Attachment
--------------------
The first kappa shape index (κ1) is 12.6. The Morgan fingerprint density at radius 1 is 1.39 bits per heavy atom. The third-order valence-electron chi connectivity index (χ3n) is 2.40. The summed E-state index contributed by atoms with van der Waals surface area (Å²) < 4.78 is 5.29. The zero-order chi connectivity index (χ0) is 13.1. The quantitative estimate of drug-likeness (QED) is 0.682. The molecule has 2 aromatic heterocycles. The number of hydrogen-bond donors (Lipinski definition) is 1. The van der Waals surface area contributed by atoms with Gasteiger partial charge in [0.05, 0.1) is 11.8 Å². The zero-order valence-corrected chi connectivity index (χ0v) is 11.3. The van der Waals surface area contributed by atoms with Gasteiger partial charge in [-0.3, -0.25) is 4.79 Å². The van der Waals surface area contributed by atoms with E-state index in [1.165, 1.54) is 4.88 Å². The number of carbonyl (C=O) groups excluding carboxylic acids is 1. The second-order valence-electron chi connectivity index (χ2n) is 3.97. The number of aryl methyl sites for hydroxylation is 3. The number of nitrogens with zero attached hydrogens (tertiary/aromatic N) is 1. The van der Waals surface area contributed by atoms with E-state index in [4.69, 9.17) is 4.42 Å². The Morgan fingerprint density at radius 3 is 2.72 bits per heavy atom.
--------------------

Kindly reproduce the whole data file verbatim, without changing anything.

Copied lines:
The first kappa shape index (κ1) is 12.6. The Morgan fingerprint density at radius 1 is 1.39 bits per heavy atom. The third-order valence-electron chi connectivity index (χ3n) is 2.40. The summed E-state index contributed by atoms with van der Waals surface area (Å²) < 4.78 is 5.29. The zero-order chi connectivity index (χ0) is 13.1. The quantitative estimate of drug-likeness (QED) is 0.682. The molecule has 2 aromatic heterocycles. The number of hydrogen-bond donors (Lipinski definition) is 1. The van der Waals surface area contributed by atoms with Gasteiger partial charge in [0.05, 0.1) is 11.8 Å². The zero-order valence-corrected chi connectivity index (χ0v) is 11.3. The van der Waals surface area contributed by atoms with Gasteiger partial charge in [-0.3, -0.25) is 4.79 Å². The van der Waals surface area contributed by atoms with E-state index in [1.165, 1.54) is 4.88 Å². The number of carbonyl (C=O) groups excluding carboxylic acids is 1. The second-order valence-electron chi connectivity index (χ2n) is 3.97. The number of aryl methyl sites for hydroxylation is 3. The number of nitrogens with zero attached hydrogens (tertiary/aromatic N) is 1. The van der Waals surface area contributed by atoms with E-state index in [4.69, 9.17) is 4.42 Å². The Morgan fingerprint density at radius 3 is 2.72 bits per heavy atom.